The Forces That Are Transforming Baseball Today and Tomorrow
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 Nine innings' worth of baseball as Big Business, by Sullivan (The Minors, 1990, etc.). Baseball, argues Sullivan, is not the eternal cathedral of Field of Dreams, but rather a boisterous, bickering marketplace. The sport evolves along with the nation, he contends, and here he charts its changes and makes suggestions to secure baseball's future. Racism, the author believes, is gone from the field, but he urges owners to hire more black executives before black fans turn elsewhere in disgust. Sullivan counsels against moving teams to new cities, a maneuver that almost always backfires, and urges better management instead. He finds the stadiums of the 60's and 70's to be ``uniform utilitarian mediocrities,'' with the notable exception of Dodger Stadium, built with private funds. In a cheerier vein, he argues convincingly that league expansion doesn't dilute the quality of play (the US population, and thus the pool of available players, grows faster than baseball can handle). Sullivan sees a bright future for cable broadcasting and imagines futuristic developments like cameras secreted in the pitcher's uniform or tickets spewed out by home computers. He admonishes owners to share revenue decisions with players and urges a reassessment of baseball's romance with beer. Dull and scattered: a grab bag without a drawstring to hold it together. Sullivan offers intelligent advice, but only team owners and managers need take time out to listen. (Eight pages of b&w photos--not seen.)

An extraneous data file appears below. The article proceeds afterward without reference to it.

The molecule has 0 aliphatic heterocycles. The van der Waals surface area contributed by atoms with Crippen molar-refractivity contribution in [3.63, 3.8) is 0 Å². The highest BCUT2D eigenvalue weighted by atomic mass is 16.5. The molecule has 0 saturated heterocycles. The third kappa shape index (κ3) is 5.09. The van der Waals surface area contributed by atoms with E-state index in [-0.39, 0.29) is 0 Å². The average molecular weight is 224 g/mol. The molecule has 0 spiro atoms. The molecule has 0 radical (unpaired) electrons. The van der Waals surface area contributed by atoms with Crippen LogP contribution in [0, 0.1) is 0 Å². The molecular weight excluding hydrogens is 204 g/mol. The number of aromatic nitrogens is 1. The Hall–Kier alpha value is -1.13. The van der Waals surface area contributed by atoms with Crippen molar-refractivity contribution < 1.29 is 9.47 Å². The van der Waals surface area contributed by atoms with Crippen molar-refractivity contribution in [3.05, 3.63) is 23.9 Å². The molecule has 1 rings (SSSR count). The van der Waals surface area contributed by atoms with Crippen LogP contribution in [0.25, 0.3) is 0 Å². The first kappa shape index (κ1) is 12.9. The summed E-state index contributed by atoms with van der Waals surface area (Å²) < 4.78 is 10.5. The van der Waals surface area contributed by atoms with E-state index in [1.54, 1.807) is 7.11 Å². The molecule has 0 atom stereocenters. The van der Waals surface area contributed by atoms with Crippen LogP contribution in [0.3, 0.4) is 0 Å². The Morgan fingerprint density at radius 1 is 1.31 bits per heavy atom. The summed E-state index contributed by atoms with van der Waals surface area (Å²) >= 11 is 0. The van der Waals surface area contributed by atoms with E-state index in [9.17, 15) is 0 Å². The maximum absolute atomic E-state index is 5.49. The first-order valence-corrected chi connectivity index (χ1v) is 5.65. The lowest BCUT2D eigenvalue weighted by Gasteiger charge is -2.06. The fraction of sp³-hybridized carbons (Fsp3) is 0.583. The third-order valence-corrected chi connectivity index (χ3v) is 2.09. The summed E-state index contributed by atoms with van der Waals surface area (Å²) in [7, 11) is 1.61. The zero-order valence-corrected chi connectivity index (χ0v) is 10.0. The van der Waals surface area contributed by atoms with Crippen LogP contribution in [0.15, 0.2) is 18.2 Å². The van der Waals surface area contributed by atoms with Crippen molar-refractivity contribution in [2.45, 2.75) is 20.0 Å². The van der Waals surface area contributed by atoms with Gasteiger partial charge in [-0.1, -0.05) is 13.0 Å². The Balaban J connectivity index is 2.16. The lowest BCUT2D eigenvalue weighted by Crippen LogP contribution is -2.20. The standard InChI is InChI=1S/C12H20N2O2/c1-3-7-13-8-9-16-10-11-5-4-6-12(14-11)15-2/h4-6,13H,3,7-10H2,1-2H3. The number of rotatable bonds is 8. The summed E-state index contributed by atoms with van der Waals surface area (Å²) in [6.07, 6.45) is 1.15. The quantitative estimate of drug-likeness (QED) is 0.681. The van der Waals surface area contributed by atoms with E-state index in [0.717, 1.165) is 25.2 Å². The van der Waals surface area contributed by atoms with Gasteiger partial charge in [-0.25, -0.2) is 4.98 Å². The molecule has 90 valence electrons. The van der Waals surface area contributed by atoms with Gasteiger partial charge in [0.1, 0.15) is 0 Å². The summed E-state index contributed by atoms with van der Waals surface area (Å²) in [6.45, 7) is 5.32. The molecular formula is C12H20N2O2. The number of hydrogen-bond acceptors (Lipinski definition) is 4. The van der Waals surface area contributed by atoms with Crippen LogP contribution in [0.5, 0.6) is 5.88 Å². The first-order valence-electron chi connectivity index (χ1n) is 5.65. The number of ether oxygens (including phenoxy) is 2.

Pub Date: July 20th, 1992
ISBN: 0-312-07723-8
Page count: 272pp
Publisher: St. Martin's
Review Posted Online:
Kirkus Reviews Issue: May 15th, 1992